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Four Irresistible and Unknown Aspects Around Manzanita: N. Oregon Coast Gems

Published 06/13/2019 at 7:53 PM PDT
By Oregon Coast Beach Connection staff

Four Irresistible and Unknown Aspects Around Manzanita: N. Oregon Coast Gems

(Manzanita, Oregon) – The wonders of Manzanita, on the north Oregon coast, are too numerous to stuff into one single article or web page. There’s oodles of surprises around every corner (although the Manzanita / Rockaway Beach Virtual Tour does a fairly comprehensive job of showing these off). So much is obvious and in plain sight, but there’s plenty that isn’t. (Above: the Neahkahnie Overlooks at night).

Here, you’ll find a photo essay on some slightly clandestine aspects of the little town that’s big on amazing features.


Neahkahnie Beach: This is, of course, Manzanita’s biggest attraction. Broad and soft sands generally typify the beach, which runs more than seven miles from the bottom of Neahkahnie Mountain to the tip of Nehalem Bay’s spit. Most of the time, Neahkahnie Mountain itself makes the best photographic capture – or it photo bombs every shot, depending how you think of it. However, atmospheric conditions, i.e. the clouds and such, often dictate you point the camera straight out to sea or even southward, capturing all sorts of fascinating sights. Case in point: this photo, where the sky is reflected in wet sand.

Manzanita at night: few things can be more peaceful and more charming. After dark the area continues to glow, even when everything is all shut down. The sound of the surf is ever present. Storefronts are largely dark, except for smatterings of lights here and there. Get the right kind of camera and do some night photography here and a true glow emerges. The camera, after all, can see things we can’t.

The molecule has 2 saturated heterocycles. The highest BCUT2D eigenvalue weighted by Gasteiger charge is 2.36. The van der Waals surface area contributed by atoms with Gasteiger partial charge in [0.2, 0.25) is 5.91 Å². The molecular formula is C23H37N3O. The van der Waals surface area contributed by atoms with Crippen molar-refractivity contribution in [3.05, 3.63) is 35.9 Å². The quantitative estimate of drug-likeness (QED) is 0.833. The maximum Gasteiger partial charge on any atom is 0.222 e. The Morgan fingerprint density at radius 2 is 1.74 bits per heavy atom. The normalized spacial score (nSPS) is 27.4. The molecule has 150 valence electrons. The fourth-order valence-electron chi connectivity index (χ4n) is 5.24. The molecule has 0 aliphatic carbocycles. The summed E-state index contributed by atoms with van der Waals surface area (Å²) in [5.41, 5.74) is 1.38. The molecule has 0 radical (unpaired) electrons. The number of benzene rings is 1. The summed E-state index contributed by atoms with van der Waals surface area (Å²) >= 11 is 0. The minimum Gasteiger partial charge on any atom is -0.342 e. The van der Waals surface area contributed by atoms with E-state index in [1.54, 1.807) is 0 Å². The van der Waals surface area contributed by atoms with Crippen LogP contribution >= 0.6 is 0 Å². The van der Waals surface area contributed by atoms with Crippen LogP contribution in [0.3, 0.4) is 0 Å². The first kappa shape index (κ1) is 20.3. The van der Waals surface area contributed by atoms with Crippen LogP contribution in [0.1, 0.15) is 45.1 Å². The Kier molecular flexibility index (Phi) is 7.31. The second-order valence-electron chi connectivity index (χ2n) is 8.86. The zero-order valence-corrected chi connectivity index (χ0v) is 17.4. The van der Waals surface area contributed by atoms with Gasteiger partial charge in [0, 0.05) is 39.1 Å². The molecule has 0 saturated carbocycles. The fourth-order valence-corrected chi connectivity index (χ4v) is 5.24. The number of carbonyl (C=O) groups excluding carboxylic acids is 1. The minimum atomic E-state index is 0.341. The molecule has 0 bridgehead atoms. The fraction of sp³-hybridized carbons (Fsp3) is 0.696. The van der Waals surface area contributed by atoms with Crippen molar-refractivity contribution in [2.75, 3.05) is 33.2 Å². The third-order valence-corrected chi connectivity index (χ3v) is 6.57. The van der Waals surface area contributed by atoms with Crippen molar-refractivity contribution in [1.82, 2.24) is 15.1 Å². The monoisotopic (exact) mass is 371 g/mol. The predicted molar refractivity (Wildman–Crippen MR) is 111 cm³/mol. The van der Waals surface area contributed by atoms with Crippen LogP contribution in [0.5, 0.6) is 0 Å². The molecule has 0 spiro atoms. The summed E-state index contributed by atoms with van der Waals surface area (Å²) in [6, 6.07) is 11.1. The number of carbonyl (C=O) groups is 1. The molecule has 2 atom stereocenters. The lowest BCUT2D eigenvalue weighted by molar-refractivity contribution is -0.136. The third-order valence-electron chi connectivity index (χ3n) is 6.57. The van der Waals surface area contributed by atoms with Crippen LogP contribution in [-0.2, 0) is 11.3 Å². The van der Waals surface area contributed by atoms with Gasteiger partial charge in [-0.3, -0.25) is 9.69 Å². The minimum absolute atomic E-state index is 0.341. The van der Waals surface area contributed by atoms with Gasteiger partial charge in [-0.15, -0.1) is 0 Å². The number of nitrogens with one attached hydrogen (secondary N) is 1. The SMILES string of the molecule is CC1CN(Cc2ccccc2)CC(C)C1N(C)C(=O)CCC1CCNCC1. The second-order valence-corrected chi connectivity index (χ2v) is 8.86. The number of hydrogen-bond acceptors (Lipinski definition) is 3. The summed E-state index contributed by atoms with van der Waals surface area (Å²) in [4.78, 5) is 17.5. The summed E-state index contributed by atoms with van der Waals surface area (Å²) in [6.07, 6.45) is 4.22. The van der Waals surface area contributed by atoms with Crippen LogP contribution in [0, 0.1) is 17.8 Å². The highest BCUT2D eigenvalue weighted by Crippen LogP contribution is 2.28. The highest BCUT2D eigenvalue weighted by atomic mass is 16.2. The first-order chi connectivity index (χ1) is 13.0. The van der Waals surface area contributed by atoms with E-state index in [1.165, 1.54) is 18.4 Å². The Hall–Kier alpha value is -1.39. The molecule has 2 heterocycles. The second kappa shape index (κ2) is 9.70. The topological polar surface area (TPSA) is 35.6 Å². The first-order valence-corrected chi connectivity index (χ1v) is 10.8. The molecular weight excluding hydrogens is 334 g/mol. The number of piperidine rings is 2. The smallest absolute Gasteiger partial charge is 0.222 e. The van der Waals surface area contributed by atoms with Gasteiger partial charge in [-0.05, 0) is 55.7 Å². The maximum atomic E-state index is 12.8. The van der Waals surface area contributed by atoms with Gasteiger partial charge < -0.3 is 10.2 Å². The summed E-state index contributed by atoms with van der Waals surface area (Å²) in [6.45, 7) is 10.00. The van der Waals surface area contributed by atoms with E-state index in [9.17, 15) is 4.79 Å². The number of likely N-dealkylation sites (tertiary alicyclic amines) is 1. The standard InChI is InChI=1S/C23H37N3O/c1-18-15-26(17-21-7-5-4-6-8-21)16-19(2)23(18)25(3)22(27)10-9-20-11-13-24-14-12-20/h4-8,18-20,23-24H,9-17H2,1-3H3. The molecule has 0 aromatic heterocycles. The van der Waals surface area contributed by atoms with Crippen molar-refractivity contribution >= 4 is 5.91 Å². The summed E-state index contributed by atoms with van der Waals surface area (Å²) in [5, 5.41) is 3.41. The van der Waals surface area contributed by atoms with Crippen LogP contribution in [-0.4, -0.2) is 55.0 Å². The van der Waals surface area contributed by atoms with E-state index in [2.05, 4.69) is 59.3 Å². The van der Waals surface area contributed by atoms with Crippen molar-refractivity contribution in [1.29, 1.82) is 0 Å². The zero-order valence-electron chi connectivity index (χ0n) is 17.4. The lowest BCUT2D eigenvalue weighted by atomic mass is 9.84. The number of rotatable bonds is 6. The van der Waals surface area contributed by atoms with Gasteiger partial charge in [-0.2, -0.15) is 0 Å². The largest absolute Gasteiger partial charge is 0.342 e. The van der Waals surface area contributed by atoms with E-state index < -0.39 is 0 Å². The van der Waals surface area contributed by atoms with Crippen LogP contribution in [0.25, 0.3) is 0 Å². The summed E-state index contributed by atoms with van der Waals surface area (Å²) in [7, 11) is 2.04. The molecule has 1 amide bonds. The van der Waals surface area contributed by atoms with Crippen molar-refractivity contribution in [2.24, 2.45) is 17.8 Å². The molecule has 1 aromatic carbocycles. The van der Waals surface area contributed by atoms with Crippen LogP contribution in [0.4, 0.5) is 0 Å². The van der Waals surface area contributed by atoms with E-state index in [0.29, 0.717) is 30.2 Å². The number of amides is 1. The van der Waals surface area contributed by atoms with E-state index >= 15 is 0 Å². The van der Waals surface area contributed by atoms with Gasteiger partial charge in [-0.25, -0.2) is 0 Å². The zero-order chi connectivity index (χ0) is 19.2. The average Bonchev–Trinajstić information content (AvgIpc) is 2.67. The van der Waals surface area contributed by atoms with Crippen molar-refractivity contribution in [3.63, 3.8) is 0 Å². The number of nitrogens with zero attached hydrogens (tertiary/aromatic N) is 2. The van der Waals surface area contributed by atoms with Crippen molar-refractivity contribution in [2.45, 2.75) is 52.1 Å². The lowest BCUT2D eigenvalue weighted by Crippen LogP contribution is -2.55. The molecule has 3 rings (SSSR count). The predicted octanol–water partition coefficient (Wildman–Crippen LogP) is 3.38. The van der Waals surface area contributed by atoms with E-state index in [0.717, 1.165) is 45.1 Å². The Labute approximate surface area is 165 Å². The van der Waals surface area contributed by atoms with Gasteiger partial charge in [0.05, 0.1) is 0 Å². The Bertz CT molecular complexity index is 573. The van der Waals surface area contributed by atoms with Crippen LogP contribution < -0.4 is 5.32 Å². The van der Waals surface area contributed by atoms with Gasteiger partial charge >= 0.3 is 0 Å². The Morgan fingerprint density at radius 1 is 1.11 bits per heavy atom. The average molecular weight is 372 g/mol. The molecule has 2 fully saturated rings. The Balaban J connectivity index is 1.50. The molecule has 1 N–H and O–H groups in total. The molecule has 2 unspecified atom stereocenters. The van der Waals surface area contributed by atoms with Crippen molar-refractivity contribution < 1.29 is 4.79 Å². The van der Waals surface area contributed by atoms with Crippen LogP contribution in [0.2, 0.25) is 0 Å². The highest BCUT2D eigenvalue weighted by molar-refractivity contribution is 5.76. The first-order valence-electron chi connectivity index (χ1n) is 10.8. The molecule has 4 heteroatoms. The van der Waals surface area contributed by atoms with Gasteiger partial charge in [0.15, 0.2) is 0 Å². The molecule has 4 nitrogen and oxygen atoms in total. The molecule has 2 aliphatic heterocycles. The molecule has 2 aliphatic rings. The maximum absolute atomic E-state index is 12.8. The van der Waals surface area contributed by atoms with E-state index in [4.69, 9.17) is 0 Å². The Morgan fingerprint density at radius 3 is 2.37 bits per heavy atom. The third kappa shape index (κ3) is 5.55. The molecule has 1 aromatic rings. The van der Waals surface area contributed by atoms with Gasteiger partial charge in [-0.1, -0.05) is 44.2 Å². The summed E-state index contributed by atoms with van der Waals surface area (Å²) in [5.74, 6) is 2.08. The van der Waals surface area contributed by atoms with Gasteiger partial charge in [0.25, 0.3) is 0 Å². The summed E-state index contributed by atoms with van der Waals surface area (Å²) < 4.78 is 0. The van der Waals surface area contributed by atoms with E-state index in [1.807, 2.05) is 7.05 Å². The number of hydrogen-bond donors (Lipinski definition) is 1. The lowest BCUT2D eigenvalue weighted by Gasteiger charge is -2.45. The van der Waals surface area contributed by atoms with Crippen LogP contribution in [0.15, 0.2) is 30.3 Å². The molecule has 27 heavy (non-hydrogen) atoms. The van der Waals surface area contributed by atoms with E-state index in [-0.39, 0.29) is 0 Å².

For even more amazing sights, see the Neahkahnie Overlooks at night. Let your eyes adjust to the darkness, and if it’s a fairly clear night where you can see the stars you’re in for a major visual feast.


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Docks at Wheeler: The tiny town just inland from the Oregon coast winds up much hotter when sweltering summer weather comes around, but conversely it’s often not quite as raucous during winter storms. But not all the time. That factor of being somewhat cut off from ocean winds and air streams only goes so far in the colder, rainier season. It can still get some extreme winds and rains.

Meteorological inequities aside, you get the best of both worlds: lots of water to gaze out at, even glimpses of Neahkahnie Mountain in the distance, and then some calmer conditions.

It’s the water that matters here. The docks just below the city park are one of the main attractions of teensy weensy Wheeler. Photogenic moments abound here. At night, the area is truly engaging, especially if the famed bioluminescent phytoplankton (that cause “glowing sand”) are around. Then, if you swish your hand around in the water here, you see a bluish, glowing wake from your hand.


Cape Falcon is the official name for the general area: a combo of basalt cliffs that stretch from Neahkanie Mountain to the left edges of Arch Cape, just south of Cannon Beach. But inside it’s all known by many names: Oswald West State Park, the Neahkahnie Overlooks and the mountain itself, Cube Rock, and then there’s Falcon Cove Road and Falcon Cove.

It’s a true hidden spot on the Oregon coast: a tiny, nondescript road that you can barely see as you zip between the northern edges of Oswald West and the Arch Cape Tunnel. At the beachy bottom of a neighborhood and a few streets, this natural wonder lies. It's seen here in springtime, when pastels and wild purples rule the sunset schedules more often than at any other time of year.

It’s also known as “Magic Rocks Beach” because of its penchant for wild clacking noises. Hotels in Manzanita, Wheeler - Where to eat - Manzanita, Wheeler Maps and Virtual Tours


 



 

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